Discussion▴Top 

UCS is a rare and invasive metaplastic cancer that constitutes both an epithelial component (carcinoma) and a stromal component (sarcoma) arising from a single malignant epithelial clone [1]. UCS represents less than 5% of all uterine tumors but accounts for 15% of all deaths caused by uterine malignancy [2]. Common sites of extrauterine spread include lymph nodes, ovaries, fallopian tubes, and omentum [3]. African American and older women (> 60 years) have a higher incidence of UCS [4]. Risk factors include obesity, nulliparity, history of pelvic radiation, and use of exogenous estrogen and tamoxifen. Progestin-containing contraceptives are protective [5, 6].

UCSs are “biphasic”, mixed epithelial and stromal tumors, with both components being malignant [7]. Homologous carcinosarcomas have a sarcomatous component of fibrosarcoma, endometrial stromal sarcoma, and/or leiomyosarcoma. By contrast, the heterologous type includes sarcomatous components that are made up of tissues non-native to the uterus [8]. Immunostaining for PAX8, HNF-1, ER, p53, PD-L1, and GHRH-R was positive in the majority of cases of UCS. Clinically high stage UCS is associated with the expression of p53. Immunostaining for PD-L1 was positive in 70% of cases and the GHRH-R was positive in 88% of cases and mostly expressed in the epithelial component [9]. UCS has also been reported in connection with a familial germline MutL homolog (MLH1) gene mutation resulting in loss of MLH1 protein expression [10].

Clinical features and diagnosis

The patients usually present with abdominal pain, post-menopausal vaginal bleeding, vaginal discharge, and a rapidly enlarging uterus [11]. On physical exam, a pelvic mass may be palpated or seen protruding through the cervical os. UCS may present with an extrauterine disease in 60% of cases, and recurrence will occur in more than 50% despite surgery and adjuvant chemotherapy and radiotherapy [12].

On ultrasound, carcinosarcomas are hyperechoic compared with the myometrium. They often form a large polyp that fills the endometrial cavity. On the CT scan, they appear as heterogeneous, hypodense masses with dilatation of the endometrial canal [13]. In the laboratory studies, anemia is seen in a few patients due to vaginal bleeding. The tumor marker Cancer Antigen 125 (CA-125) can be elevated in carcinosarcoma and it appears to correlate with metastases or tumor bulk [14]. Most patients are diagnosed by endometrial biopsy. A smaller number of patients are diagnosed after hysterectomy for the treatment of presumed fibroids or pelvic pain.

If a woman presents with clinical features suggestive of uterine malignancy, endometrial sampling is usually performed. However, if the endometrial biopsy is negative but clinical suspicion remains high, further workup like pelvic sonography with or without directed biopsy is required. In a study involving women with carcinosarcoma of the uterus, endometrial sampling was diagnostic in only 59% of women [15].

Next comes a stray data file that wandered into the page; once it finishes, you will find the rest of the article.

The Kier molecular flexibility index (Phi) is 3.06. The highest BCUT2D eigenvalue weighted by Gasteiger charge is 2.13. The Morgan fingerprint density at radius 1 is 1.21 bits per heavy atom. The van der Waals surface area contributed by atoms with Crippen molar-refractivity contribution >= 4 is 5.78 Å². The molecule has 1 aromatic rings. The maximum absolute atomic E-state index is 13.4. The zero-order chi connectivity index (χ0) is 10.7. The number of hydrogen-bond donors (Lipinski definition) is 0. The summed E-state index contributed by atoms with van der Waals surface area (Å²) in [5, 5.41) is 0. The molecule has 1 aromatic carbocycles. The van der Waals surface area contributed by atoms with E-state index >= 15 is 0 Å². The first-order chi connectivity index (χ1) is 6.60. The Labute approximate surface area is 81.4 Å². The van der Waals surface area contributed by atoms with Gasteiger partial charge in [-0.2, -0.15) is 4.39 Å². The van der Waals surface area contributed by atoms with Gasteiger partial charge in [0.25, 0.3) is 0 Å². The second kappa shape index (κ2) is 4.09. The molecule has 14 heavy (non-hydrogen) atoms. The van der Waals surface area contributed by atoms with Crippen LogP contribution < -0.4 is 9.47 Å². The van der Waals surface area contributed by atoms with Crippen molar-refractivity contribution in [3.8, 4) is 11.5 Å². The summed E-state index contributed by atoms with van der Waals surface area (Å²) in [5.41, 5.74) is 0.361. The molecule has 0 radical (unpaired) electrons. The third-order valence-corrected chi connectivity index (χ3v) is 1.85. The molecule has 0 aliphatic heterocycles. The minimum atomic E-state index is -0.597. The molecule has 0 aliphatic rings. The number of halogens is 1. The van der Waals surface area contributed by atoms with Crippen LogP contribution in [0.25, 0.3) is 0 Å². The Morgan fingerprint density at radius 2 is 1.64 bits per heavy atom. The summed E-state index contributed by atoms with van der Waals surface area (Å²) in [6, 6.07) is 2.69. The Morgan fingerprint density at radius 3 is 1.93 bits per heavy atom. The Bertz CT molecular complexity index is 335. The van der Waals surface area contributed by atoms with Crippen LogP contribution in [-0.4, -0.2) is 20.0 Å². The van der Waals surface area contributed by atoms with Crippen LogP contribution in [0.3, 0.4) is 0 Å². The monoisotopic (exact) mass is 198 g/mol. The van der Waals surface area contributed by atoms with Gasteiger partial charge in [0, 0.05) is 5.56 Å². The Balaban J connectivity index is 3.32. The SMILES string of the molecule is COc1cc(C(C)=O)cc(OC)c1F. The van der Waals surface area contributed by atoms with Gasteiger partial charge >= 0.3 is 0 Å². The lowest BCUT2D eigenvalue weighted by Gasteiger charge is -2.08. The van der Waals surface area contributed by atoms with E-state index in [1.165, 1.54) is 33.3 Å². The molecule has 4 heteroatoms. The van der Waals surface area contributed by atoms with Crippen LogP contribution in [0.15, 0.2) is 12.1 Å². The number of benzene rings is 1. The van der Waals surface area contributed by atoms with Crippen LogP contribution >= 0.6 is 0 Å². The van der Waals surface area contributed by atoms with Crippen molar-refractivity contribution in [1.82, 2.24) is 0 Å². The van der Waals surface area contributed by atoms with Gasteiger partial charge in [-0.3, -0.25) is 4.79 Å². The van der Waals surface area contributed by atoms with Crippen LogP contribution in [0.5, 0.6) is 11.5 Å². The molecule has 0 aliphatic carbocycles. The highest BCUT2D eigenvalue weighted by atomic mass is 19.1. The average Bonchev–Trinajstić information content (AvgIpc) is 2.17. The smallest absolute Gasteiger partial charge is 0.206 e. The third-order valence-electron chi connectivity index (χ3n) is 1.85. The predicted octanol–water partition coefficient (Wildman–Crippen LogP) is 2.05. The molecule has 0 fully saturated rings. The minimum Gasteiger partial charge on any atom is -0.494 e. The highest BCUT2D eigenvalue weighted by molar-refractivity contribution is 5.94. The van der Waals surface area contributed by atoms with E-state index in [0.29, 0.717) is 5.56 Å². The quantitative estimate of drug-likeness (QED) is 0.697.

Carcinosarcoma is diagnosed based on the histologic evidence of both carcinomatous and sarcomatous cells with the invasion of the stroma. The patient should undergo additional imaging like CT of the chest, abdomen, and pelvis to rule out metastatic disease because more than half of the patients will have metastases at the time of the initial presentation.

Staging

FIGO staging of endometrial carcinoma and UCS [16] is shown in Table 1.

Table 1.
Click to view
Table 1. FIGO Staging of Endometrial Carcinoma and Uterine Carcinosarcoma
 

Management

UCS metastasizes through lymphatic vessels and present with recurrences in the pelvis like high-grade endometrial carcinomas. The current standard treatment is similar to that of high-grade endometrial carcinomas: at least a total abdominal hysterectomy and bilateral salpingo-oophorectomy with possible tumor debulking, platinum-based chemotherapy depending on the stage, and possible adjuvant radiotherapy for local control.

Surgery is recommended for patients with no evidence of metastatic disease [17]. Surgical cytoreduction is reserved for patients with extrauterine disease limited to the peritoneum [18]. For patients with extra-abdominal metastatic disease, treatment goals are palliative.

Complete surgical staging includes total hysterectomy, bilateral salpingo-oophorectomy, pelvic and para-aortic lymph node dissection, omentectomy, cytology of peritoneal washings, and biopsies of peritoneal surfaces.

For stage IA, chemotherapy has a greater impact on systemic control of disease than observation alone [19]. For patients with surgically staged IB to IV carcinosarcoma, chemotherapy is preferred to radiotherapy or observation [20, 21]. Carboplatin plus paclitaxel is the preferred adjuvant therapy for metastatic disease [22].

Prognosis

5-year disease-free survival rates depend on the International Federation of Gynecology and Obstetrics (FIGO) stage of the disease. They were 59%, 22%, and 9% for women with stage I/II, III, or IV disease, respectively [23].

Conclusion

Uterine carcinosarcoma (UCS) is a rare and aggressive cancer due to the metaplastic transformation of carcinomatous elements into sarcoma. Though it is managed by surgery, adjuvant chemotherapy, and radiotherapy, the recurrence rate is high and the overall prognosis is poor. Rapid progression of the disease in our patient might be due to non-compliance with the recommendations and failure to follow-up. Focused clinical trials on the early detection, recurrence prevention strategies and tumor marker directed therapy are required.

Acknowledgments

None to declare.

Financial Disclosure

None to declare.

Conflict of Interest

None to declare.

Informed Consent

Informed consent was taken from the patient after clearly explaining the benefits and risks of the usage of the patient’s data in this case report.

Author Contributions

LSP, SM, and MM: case report, discussion, and images. JP, SN, AA, and LA: literature search, introduction, abstract, and references.

Data Availability

The authors declare that data supporting the findings of this study are available within the article.